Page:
An important part of India’s economic success story is a growing, affluent and technologically savvy middle class. India’s telecommunications market, the world’s second-largest after China, is forecast to be worth $100 billion by 2015, and the country is among the top five nations worldwide for Facebook users – convincing proof that India’s middle class is increasingly ‘wired’.

This impressive position, however, has been achieved despite India’s creaking infrastructure and its unenviable record for having the most blackouts in the world.

At the same time, India’s success has bypassed many of its poorest citizens living in rural areas and the country’s thirst for energy has come at a price, even for the wealthy middle classes in its cities. Air pollution in India’s cities is a significant and worsening problem, and is only now being addressed by the country’s powerful Supreme Court. Rapid growth has also put other resources under strain. According to Ernst & Young, India is already a water-stressed country and the situation is set to worsen, with demand for water forecast to rise between 40-50 per cent over the next 20 years.

In order to generate the electricity needed to power such fast-paced growth, BP and NGOs such as Greenpeace agree that India will need to import ever larger volumes of oil-related products, particularly diesel, and fork out significant state subsidies to mitigate rising fuel costs, in turn putting pressure on government finances.

At the developmental level, close to 300 million people in India live without electricity – a commodity that, according to the United Nations Development Programme, is essential to raise them out of poverty and provide them with lighting, proper cooking facilities and clean water. In addition, even as wealthy Indians are adapting to the benefits of the Information Age, around 60 per cent of rural India has no connection to telephony, either wireless or fixed-line, and thus is denied the benefits of communications.

Indian cell tower

Managing power more efficiently is reducing the cost of operating telecoms in India

Indeed, India’s telecoms infrastructure crystallises several of these issues. Phone companies have ambitious plans to build more telecom towers across India, both so they reach rural customers and in order to deliver the capacity for more advanced data services. However, because of daily power outages, the phone companies have to rely on expensive and polluting diesel – most of it imported – to run the towers when the grid is down. An estimated 3.2 billion litres of diesel was consumed by the telecoms industry last year and the figure is forecast to reach 6 billion litres by 2020.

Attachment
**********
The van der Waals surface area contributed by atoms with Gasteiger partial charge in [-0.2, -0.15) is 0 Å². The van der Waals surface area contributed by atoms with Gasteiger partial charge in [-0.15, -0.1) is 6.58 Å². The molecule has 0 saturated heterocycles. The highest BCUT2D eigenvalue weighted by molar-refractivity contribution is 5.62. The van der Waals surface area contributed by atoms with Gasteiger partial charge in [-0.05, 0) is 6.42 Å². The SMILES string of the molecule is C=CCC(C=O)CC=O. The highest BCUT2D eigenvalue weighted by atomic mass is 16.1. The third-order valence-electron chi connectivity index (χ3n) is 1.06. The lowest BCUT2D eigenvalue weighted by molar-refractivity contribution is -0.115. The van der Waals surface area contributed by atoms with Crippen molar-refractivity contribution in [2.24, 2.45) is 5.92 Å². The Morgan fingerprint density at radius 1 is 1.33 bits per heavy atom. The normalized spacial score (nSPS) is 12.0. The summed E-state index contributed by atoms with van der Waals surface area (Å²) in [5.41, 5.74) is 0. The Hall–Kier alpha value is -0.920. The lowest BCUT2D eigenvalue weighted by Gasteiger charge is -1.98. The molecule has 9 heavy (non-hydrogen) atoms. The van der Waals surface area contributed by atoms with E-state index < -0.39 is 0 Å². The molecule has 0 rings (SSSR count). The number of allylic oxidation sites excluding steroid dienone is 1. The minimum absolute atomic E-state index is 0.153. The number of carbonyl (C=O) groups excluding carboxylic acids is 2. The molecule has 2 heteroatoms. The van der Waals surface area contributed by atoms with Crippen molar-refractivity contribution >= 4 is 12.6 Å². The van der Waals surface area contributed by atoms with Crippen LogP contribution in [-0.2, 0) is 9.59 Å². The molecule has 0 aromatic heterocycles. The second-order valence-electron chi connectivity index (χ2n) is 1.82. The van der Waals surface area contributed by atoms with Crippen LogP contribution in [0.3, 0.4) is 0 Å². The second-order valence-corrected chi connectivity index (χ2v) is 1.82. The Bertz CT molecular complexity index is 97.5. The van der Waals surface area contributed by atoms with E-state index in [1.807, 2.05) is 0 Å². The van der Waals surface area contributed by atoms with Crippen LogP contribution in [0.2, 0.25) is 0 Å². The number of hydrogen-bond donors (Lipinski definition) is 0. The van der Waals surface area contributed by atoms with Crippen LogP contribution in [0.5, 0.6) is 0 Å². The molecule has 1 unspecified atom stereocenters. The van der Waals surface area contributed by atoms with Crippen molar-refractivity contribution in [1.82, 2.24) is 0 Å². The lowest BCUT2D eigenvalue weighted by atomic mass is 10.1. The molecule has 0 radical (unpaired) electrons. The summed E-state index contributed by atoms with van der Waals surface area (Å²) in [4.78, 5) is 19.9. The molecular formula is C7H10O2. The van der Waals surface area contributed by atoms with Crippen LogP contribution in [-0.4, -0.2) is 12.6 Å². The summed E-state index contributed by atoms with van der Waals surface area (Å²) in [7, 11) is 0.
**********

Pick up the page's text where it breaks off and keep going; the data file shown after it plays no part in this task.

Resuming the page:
Hydrogen is gaining popularity as a more efficient and cleaner alternative to fossil fuels. It is available from a wide range of sources, whether directly manufactured or as a by-product from industrial processes. And by means of its use in a fuel cell, hydrogen gas can be combined with oxygen from the air to generate electricity, with water the only emission.

Intelligent Energy has recently signed agreements with two Indian companies to manage the power requirements of standalone telecom towers and telecom equipment mounted on electricity towers in India. Over time, diesel generators will be replaced by our proprietary, cost effective, highly efficient and environmentally friendly fuel cells. The company is also partnering with a Welsh water purification firm, Hydro Industries, so that excess energy generated by Intelligent Energy’s power management systems in India can be deployed to run rural water purification units – helping address another of the region’s pressing problems.

New ULEV strategy to stimulate the UK economy

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Last week, we attended the Low Carbon Vehicle (LCV) 2013 event, the highlight of which was the attendance of the Transport Minister, Norman Baker, who arrived in our very own fuel cell taxi. He used the event as a platform to launch the government’s strategy to drive forward the ultra-low emission vehicles (ULEVs) industry.

Baker announced that an extra £500M in new funding will be made available for the introduction of ULEVs, and amongst the main aims of the government set out in the strategy, is an exploration of the options for a new network of hydrogen refuelling stations to support introduction of fuel cell electric vehicles in the UK

“The new strategy signals a major change in the way vehicles will be powered in the future and demonstrates a strong commitment and investment support from the government towards reducing carbon emissions and air pollution on our roads. Our vision is that by 2050 almost every car and van will be an ultra-low emission vehicle with the UK at the forefront of their design, development and manufacture,” said Baker.